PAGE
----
7 Tips to Never Miss Your Credentialing and Enrollment Deadlines

Medical credentialing and provider enrollment can be the most time-consuming components of your practice’s revenue cycle. Waiting too long to get started or relying on inefficient tools and processes can cause you to miss important deadlines, leading to delays, lost revenue, and scheduling issues. Using these tips will help you stay on top of provider enrollment and credentialing deadlines.

Start as early as possible. 

While it can take up to 90 days, beginning at least 150 days before credentialing deadlines will ensure payers have enough time to process applications. As more insurers merge and expand, it’s becoming increasingly difficult to expedite the application process. If your practice is new or planning to enroll with additional payers, you’ll need extra time to negotiate contracts with them.

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Keep up with regulations.

Familiarize yourself with your state’s credentialing regulations, including reciprocity laws if physicians are credentialed in other states. The process is less rigorous for providers transferring from one practice to another within the same state. Contact your state’s medical association to make sure you’re adhering to appropriate standards to avoid delays or unnecessary paperwork.

Stay abreast of CAQH requirements.

Most payers use the uniform credentialing program laid out by the Coalition for Affordable Quality Healthcare (CAQH), so keeping up-to-date with this system minimizes physician onboarding and re-credentialing hurdles.

Follow up.

Regularly contact insurers to check application status. Payers usually will not call you to notify you of a problem, so it’s up to you to track applications until they’re approved and provider enrollment has been verified.

Fill out forms completely and accurately.

Eighty-five percent of credentialing applications have missing, incorrect, or outdated information, especially in the areas of work history and current status, malpractice insurance, attestations, and hospital privileges and covering colleagues. Make sure licenses and DEA numbers are current and no fields are left blank. Discrepancies between what a practice has in the system and what an insurer has on file can lead to delays and application denials. Industry experts recommend conducting quarterly payer roster reviews to make sure information is consistent on both sides.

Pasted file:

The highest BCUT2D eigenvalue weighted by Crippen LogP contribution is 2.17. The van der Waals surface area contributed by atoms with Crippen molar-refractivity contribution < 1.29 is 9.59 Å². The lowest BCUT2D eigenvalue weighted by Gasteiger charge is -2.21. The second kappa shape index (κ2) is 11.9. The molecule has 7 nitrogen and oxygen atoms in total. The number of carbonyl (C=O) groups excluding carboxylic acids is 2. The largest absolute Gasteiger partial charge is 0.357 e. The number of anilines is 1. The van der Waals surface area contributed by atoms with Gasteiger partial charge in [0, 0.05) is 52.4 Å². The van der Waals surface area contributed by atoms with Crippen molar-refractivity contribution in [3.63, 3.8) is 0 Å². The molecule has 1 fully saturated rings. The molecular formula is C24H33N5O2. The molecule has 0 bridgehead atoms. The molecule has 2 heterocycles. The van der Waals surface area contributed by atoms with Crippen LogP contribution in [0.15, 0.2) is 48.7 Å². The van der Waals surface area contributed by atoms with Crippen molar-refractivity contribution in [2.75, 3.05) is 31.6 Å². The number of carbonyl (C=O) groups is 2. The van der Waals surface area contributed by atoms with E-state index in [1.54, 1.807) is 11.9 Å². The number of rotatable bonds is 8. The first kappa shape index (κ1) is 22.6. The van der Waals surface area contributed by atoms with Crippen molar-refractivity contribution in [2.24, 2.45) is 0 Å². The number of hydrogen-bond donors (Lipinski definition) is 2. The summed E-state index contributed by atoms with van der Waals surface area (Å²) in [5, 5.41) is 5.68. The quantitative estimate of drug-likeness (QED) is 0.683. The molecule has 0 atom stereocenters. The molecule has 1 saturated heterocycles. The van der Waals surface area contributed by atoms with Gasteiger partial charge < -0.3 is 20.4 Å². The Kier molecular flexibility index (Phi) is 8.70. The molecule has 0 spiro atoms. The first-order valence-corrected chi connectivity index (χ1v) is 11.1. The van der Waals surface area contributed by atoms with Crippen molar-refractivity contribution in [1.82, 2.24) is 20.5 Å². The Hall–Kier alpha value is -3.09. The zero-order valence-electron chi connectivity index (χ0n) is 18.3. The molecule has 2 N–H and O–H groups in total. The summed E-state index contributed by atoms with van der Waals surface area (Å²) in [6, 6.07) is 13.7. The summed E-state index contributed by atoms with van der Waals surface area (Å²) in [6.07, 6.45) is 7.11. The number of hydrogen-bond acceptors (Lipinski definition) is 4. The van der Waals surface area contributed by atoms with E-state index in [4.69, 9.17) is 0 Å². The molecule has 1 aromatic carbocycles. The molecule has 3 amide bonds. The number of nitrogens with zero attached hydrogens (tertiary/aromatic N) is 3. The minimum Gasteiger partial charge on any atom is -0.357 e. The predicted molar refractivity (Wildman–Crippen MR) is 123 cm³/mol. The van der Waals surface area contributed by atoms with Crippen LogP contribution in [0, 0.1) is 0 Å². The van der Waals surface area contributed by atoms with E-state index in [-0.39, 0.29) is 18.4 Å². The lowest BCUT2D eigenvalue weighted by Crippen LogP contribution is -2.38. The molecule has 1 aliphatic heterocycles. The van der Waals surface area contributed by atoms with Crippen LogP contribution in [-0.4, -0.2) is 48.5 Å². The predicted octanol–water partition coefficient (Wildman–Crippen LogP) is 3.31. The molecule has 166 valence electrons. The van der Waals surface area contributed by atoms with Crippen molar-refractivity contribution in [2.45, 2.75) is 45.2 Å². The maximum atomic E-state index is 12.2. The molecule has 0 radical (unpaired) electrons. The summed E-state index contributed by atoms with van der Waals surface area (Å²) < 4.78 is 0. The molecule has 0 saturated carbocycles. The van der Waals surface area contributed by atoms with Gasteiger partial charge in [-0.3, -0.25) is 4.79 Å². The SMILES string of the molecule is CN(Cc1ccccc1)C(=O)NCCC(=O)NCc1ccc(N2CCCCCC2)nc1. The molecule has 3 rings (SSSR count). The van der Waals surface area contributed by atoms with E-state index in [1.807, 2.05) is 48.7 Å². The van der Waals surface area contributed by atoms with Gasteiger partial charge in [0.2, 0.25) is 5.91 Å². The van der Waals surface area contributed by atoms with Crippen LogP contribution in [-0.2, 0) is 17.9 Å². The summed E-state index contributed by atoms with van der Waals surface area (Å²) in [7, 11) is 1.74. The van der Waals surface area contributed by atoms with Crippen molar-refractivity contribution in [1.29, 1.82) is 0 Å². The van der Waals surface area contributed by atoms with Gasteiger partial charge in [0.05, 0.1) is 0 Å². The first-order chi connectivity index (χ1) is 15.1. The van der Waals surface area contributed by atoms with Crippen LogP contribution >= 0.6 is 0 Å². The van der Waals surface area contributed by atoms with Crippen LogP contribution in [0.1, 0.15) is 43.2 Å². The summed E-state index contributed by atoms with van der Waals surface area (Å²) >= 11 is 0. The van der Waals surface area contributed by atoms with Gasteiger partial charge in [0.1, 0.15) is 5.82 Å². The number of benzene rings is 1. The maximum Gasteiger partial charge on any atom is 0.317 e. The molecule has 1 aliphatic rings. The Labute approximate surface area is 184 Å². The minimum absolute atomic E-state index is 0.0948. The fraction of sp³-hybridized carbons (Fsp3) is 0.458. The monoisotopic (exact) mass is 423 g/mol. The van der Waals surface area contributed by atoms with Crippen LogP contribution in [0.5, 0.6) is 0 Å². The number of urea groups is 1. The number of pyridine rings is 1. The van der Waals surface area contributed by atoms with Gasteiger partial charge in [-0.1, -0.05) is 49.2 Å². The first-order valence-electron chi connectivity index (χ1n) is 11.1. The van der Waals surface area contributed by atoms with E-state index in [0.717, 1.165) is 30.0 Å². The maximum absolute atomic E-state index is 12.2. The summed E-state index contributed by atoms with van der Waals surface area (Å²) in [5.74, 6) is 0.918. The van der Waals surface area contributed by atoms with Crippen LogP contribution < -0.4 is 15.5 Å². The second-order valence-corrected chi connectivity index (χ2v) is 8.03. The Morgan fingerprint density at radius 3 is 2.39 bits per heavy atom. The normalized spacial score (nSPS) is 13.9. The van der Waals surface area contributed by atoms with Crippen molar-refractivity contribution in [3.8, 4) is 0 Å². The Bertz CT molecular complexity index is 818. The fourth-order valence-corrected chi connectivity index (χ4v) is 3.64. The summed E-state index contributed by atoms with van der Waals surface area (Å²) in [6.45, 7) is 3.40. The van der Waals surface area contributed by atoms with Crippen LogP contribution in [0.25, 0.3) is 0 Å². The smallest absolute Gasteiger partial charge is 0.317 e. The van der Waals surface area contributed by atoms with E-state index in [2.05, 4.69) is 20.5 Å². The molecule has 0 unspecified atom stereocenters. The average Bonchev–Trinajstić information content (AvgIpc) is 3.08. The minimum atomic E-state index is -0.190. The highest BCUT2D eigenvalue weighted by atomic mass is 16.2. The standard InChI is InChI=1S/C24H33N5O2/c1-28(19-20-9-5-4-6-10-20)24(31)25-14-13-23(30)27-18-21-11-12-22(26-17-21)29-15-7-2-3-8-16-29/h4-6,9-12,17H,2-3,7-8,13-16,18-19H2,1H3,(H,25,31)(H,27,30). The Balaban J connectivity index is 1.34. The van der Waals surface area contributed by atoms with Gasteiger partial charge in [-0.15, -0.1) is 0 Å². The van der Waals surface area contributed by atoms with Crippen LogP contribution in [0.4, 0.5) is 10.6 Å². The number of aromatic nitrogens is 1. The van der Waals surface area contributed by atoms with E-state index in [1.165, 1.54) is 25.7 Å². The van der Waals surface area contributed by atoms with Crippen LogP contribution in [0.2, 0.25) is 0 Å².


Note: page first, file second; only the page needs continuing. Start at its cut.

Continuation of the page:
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Encourage effective collaboration.

Good communication is critical to avoid credentialing and enrollment snags. Be sure all departments or personnel responsible for the processes are on the same page regarding how tasks should be done and the time frames for accomplishing them. Having standardized procedures in place can help you streamline processes and monitor progress. When implementing a new technology platform, staff and IT professionals should work together to make the transition as smooth as possible. Additionally, talk to your credentialing staff about areas that could be improved. Understanding the impact of delays and lost revenue will motivate your team to optimize workflow efficiency.

Use the right software.

It will be much easier to optimize your credentialing system if you utilize technology that automates processes that would otherwise be done manually or with spreadsheets. Up-to-date software streamlines workflows, keeps important documents organized, and can be easily configured to send alerts to remind you of approaching deadlines. You can readily track processes digitally, rather than spending hours playing phone tag with credentialing boards and payers. Documents can be signed and submitted electronically, saving time. Superior software integrates data from multiple sources to self-populate forms, eliminating the tedium and delays of manual data entry. Intuitive interfaces encourage staff to engage with the technology and allow them to locate information quickly. When you can expedite task-management, it’s easier to give payers ample time to process applications. The right software allows for timely, painless credentialing.

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